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Money in the News: Wasted Money Edition

Budgets Are Sexy posts about 7 hilarious ways to waste money on luxury items.

$1,000 Doggy Perfume. By a company aptly named “Les Poochs” 🙂 I do give them credit for finding a very VERY specific niche though, I wonder how many they sell? (You can buy this unisex cologne/perfume per quarter ounce too, at “only” $250)

Battle Hardened posts about how a $99 chair cost them $5,000.

Later that day Steve called. “Bill will sign the papers if we pay him $5000″. I was looking at that damn faux-leather chair. “We have no choice. Do the deal” I said (or something like that). Damn. That chair just cost us five grand I remember thinking.

The Consumerist posts about how one person lost $470 to an ebay buyer.

After numerous pleading emails to the buyer, he now understands that I need him to cooperate in order to receive my insurance claim from UPS. Under their terms, they must inspect the envelope before they grant an insurance claim. The buyer now tries extorting me for money in order for him to cooperate with UPS. He wants $100 delivered into his bank account or else he says he will never pick up the phone.

Smart on Money posts about 9 common ways you could be wasting your money.

Credit card balances: Anytime you carry a balance on your credit card, you are paying the price in interest charges. Interest is money you pay for the privilege of borrowing. Stop carrying a balance, and you will find that you have more money in your pocket.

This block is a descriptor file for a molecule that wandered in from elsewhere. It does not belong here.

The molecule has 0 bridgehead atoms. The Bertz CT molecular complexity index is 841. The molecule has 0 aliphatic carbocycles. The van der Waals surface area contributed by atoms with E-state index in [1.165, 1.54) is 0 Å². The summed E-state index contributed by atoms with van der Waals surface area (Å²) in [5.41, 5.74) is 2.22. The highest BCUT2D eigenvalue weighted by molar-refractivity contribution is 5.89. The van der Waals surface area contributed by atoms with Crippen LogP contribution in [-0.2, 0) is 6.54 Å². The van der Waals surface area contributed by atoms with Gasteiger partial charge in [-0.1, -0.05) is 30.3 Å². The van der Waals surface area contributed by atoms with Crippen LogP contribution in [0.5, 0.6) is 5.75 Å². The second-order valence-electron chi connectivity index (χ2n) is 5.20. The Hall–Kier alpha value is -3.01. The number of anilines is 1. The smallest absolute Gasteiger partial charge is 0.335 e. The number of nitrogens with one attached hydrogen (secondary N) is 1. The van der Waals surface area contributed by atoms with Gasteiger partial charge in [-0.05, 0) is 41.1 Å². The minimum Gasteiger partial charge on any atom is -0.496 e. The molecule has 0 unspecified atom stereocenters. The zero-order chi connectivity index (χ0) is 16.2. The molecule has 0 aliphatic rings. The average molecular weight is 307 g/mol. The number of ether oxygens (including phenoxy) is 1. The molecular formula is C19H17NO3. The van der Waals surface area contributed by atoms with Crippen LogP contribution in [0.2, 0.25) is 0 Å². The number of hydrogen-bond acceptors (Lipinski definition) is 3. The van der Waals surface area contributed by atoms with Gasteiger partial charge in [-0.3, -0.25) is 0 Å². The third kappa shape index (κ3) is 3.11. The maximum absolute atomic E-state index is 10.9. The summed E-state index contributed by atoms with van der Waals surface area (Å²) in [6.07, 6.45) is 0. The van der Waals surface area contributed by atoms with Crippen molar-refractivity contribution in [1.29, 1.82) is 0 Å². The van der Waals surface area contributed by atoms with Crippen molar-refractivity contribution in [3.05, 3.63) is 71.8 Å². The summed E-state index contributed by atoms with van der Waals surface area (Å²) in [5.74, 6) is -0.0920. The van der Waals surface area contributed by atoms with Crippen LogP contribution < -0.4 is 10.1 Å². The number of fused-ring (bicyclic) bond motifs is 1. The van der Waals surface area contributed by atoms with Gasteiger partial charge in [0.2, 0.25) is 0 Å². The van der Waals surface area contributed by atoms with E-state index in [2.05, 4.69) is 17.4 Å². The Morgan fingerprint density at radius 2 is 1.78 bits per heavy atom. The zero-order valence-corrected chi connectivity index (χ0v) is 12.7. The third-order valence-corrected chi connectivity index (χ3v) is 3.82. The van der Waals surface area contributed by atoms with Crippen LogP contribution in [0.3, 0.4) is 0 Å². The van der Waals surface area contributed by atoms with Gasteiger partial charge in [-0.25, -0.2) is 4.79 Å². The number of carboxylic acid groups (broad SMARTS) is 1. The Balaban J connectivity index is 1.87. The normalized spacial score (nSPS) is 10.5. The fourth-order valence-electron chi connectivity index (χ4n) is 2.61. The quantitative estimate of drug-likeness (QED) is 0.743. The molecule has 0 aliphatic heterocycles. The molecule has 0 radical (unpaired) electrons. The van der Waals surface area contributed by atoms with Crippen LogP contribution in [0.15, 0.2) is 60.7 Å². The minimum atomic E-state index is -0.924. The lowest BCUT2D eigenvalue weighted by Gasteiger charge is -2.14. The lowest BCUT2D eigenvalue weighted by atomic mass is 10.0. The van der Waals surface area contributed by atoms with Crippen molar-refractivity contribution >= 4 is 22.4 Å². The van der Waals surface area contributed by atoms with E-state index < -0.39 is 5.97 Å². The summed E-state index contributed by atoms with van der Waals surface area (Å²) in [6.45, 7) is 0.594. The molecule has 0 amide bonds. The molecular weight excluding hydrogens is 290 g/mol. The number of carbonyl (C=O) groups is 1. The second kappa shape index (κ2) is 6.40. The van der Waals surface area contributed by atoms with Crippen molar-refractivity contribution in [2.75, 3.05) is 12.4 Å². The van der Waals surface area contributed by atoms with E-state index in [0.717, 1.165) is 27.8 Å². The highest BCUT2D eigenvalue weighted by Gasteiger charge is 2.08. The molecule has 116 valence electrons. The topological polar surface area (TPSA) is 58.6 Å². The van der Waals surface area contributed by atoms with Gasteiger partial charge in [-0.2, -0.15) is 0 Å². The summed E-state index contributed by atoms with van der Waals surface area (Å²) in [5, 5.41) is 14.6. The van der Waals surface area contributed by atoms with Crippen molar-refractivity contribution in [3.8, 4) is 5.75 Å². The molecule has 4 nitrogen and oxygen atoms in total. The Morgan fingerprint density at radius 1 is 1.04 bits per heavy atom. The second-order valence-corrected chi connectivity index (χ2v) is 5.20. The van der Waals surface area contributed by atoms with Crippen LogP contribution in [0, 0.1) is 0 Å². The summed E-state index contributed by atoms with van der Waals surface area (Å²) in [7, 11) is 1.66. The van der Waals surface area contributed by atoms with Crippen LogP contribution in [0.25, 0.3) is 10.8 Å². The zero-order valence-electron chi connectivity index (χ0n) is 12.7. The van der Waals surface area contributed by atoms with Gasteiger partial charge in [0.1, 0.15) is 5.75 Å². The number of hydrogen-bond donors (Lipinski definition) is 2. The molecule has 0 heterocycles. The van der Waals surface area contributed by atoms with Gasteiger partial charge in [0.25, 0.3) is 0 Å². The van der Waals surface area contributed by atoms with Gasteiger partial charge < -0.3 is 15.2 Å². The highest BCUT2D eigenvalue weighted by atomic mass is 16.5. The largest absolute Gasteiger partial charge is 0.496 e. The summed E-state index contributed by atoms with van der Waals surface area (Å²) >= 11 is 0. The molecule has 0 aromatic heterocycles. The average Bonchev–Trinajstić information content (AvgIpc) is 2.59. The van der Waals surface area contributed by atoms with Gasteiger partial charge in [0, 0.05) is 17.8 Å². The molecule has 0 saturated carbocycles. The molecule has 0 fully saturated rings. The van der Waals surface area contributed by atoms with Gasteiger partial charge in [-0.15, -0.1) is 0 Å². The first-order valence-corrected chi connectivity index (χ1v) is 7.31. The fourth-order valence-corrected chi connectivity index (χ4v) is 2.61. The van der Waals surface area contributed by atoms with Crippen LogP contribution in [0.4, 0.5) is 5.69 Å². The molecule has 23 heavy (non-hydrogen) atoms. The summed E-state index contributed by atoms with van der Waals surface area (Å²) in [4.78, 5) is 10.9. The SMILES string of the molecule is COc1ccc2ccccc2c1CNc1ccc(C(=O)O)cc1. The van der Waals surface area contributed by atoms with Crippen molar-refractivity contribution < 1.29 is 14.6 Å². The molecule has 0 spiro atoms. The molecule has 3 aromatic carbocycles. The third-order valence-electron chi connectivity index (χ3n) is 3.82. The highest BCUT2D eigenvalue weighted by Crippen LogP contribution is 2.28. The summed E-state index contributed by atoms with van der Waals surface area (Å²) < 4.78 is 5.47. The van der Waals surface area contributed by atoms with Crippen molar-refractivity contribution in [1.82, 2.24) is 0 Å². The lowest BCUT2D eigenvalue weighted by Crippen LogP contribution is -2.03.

Mint.com posts an infographic on how banks are causing Americans to overdraft.

As Americans enter 2012, their choice of bank may be increasingly important. Since regulations implemented in 2010 limit banks’ power to charge overdraft fees, many banks are looking for new ways to recoup the income they lost from this type of service fee.

About Crystal Groves, Google+

Crystal Groves is a farmer, web developer, musician, blogger, and personal finance enthusiast from the back hills of Maryland and Pennsylvania. She started Money Drain as a project to encourage people interested in fixing their financial situation to share their stories and learn from the stories of others. We all make mistakes, but in order to change we have to make changes.

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